Self Funded

A self-funded, also called a self-insured, plan works the same as a fully insured plan except that for self-funded plans, the financial responsibility for paying all healthcare claims will be bore, either partially or fully, by the employer instead of the insurance carrier.

An employer may choose to self-fund a plan to:

  • Have more visibility into the overall health of the plan. This can help to minimize costs by identifying plan members and/or dependents that are seriously ill or injured in order to manage costs early on. 
  • Serve as the final decision maker for any service or treatment that may be outside of the current plan design.
  • Extend the funds needed to pay all claims but also have the ability to keep any unused premium dollars that are held on account, earning interest, should the claim payment be less than expected.

The employer must have the funds to pay all claims incurred by the group of employees. This concept can be risky because the employer's finances could take a huge hit if a catastrophic claim or more claims than expected are presented for payment. Claim volume could change every month making it difficult to predict what could be paid out. To limit the potential loss, an employer could purchase Stop Loss and/or Reinsurance Coverage. Stop Loss coverage reimburses the employer if a particular claim goes over a certain dollar amount and Reinsurance Coverage reimburses the employer when all claims for the group go over a certain amount.

Since most employers do not have the facilities to process claims on site, they may enter into an arrangement with an organization to administer the policy as written. This organization will handle the customer service, collect premiums, issue ID cards, provide benefit and eligibility information and process claims. However, the employer is the final decision maker. This arrangement is called Administrative Services Only (ASO) and this type of arrangement is usually handled by a Third Party Administrator (TPA). The employer is responsible for paying the costs to administer the plan.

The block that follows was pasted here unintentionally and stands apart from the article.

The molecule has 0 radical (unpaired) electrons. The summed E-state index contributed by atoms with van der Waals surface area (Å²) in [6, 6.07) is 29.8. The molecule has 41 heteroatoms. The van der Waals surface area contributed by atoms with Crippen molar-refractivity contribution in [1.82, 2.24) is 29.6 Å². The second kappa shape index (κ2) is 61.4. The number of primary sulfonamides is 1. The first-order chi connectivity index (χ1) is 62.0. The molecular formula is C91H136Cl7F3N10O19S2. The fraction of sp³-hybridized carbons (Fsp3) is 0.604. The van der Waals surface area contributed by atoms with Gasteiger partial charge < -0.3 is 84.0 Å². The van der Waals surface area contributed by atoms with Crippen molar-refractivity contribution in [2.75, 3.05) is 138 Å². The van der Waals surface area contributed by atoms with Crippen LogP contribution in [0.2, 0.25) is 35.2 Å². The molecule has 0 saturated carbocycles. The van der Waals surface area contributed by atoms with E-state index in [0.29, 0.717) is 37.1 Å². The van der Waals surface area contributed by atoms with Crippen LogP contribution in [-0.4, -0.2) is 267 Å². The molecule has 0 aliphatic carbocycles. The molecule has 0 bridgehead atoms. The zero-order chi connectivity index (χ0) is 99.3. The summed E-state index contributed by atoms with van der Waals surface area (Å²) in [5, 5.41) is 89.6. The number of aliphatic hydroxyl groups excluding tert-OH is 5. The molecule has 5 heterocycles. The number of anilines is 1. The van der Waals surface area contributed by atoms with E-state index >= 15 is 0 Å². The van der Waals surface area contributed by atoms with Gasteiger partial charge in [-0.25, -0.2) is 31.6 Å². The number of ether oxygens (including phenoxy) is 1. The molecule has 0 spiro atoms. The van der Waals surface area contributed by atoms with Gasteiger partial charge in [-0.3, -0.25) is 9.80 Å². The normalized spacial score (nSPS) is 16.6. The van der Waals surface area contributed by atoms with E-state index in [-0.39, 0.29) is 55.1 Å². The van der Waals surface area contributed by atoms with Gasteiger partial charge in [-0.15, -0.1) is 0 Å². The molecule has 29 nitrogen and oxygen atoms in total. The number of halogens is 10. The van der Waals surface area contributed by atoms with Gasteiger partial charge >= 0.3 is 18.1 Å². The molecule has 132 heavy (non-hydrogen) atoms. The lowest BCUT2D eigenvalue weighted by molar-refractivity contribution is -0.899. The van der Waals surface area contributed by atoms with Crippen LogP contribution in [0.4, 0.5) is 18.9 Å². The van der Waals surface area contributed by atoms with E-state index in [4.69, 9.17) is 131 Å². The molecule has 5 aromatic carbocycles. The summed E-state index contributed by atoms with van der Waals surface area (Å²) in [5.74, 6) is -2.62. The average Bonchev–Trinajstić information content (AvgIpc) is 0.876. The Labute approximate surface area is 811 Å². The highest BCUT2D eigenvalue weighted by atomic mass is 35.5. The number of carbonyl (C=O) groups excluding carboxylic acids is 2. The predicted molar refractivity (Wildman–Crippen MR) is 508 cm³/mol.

So why is it important to know who is at risk for claims?

In most cases, the fact that a plan is fully or self-funded is invisible to plan members and does not matter at all, unless of course when something is not processed as expected. The appeal process is where you will need to know if you are dealing with a fully or self-funded plan. Self-funded plans are regulated by ERISA, the Employee Retirement Income Security Act. ERISA plans require uniformity. This means that the employer has a special responsibility to protect all covered employee’s interests.

ERISA plans fall under the protection of the US Department of Labor. Their state's Department of Insurance will not be able to assist with complaints from members that are covered under a self-funded plan.

For claims that were not paid as expected and an appeal is needed, you would need to:

  • Check the Summary Plan Description (SPD) to see if the benefits are included in your plan.
  • Appeal to the Health Plan Administrator or your Employer.

If not satisfied with the decision, you can appeal to the US Department of Labor.


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